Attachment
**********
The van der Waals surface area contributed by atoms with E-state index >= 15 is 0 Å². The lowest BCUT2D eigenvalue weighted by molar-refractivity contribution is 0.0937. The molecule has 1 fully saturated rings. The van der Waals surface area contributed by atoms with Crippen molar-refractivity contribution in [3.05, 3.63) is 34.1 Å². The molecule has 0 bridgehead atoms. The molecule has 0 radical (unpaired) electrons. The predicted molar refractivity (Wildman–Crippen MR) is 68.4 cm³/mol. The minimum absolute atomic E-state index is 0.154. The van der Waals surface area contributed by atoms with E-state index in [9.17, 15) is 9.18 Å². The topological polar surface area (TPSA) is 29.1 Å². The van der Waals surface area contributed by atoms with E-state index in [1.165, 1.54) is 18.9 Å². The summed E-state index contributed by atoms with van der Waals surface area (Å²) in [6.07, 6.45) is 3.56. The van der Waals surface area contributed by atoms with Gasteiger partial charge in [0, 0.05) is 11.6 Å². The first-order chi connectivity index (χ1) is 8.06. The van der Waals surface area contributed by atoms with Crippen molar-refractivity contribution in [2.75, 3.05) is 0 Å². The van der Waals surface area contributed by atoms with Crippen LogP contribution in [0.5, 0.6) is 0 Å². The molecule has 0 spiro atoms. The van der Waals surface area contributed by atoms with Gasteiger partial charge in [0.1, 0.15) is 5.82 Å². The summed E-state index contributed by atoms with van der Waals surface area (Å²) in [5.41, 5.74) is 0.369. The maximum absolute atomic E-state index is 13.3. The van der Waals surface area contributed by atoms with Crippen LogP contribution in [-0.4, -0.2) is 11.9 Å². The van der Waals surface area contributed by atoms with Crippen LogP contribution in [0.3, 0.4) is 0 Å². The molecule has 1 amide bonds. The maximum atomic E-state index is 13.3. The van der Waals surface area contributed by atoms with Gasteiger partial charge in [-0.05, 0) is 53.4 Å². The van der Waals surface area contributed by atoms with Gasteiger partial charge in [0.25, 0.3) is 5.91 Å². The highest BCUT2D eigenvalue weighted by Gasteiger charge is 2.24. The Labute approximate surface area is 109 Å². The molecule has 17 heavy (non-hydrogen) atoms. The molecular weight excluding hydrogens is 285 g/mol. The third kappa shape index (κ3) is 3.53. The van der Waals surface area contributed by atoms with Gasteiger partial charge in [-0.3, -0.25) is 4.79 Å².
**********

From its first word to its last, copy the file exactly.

The van der Waals surface area contributed by atoms with E-state index >= 15 is 0 Å². The lowest BCUT2D eigenvalue weighted by molar-refractivity contribution is 0.0937. The molecule has 1 fully saturated rings. The van der Waals surface area contributed by atoms with Crippen molar-refractivity contribution in [3.05, 3.63) is 34.1 Å². The molecule has 0 bridgehead atoms. The molecule has 0 radical (unpaired) electrons. The predicted molar refractivity (Wildman–Crippen MR) is 68.4 cm³/mol. The minimum absolute atomic E-state index is 0.154. The van der Waals surface area contributed by atoms with E-state index in [9.17, 15) is 9.18 Å². The topological polar surface area (TPSA) is 29.1 Å². The van der Waals surface area contributed by atoms with E-state index in [1.165, 1.54) is 18.9 Å². The summed E-state index contributed by atoms with van der Waals surface area (Å²) in [6.07, 6.45) is 3.56. The van der Waals surface area contributed by atoms with Gasteiger partial charge in [0, 0.05) is 11.6 Å². The first-order chi connectivity index (χ1) is 8.06. The van der Waals surface area contributed by atoms with Crippen molar-refractivity contribution in [2.75, 3.05) is 0 Å². The van der Waals surface area contributed by atoms with Crippen LogP contribution in [0.5, 0.6) is 0 Å². The molecule has 0 spiro atoms. The van der Waals surface area contributed by atoms with Gasteiger partial charge in [0.1, 0.15) is 5.82 Å². The summed E-state index contributed by atoms with van der Waals surface area (Å²) in [5.41, 5.74) is 0.369. The maximum absolute atomic E-state index is 13.3. The van der Waals surface area contributed by atoms with Crippen LogP contribution in [-0.4, -0.2) is 11.9 Å². The van der Waals surface area contributed by atoms with Crippen LogP contribution in [0.3, 0.4) is 0 Å². The molecule has 1 amide bonds. The maximum atomic E-state index is 13.3. The van der Waals surface area contributed by atoms with Gasteiger partial charge in [-0.05, 0) is 53.4 Å². The van der Waals surface area contributed by atoms with Gasteiger partial charge in [0.25, 0.3) is 5.91 Å². The highest BCUT2D eigenvalue weighted by Gasteiger charge is 2.24. The Labute approximate surface area is 109 Å². The molecule has 17 heavy (non-hydrogen) atoms. The molecular weight excluding hydrogens is 285 g/mol. The third kappa shape index (κ3) is 3.53. The van der Waals surface area contributed by atoms with Gasteiger partial charge in [-0.3, -0.25) is 4.79 Å².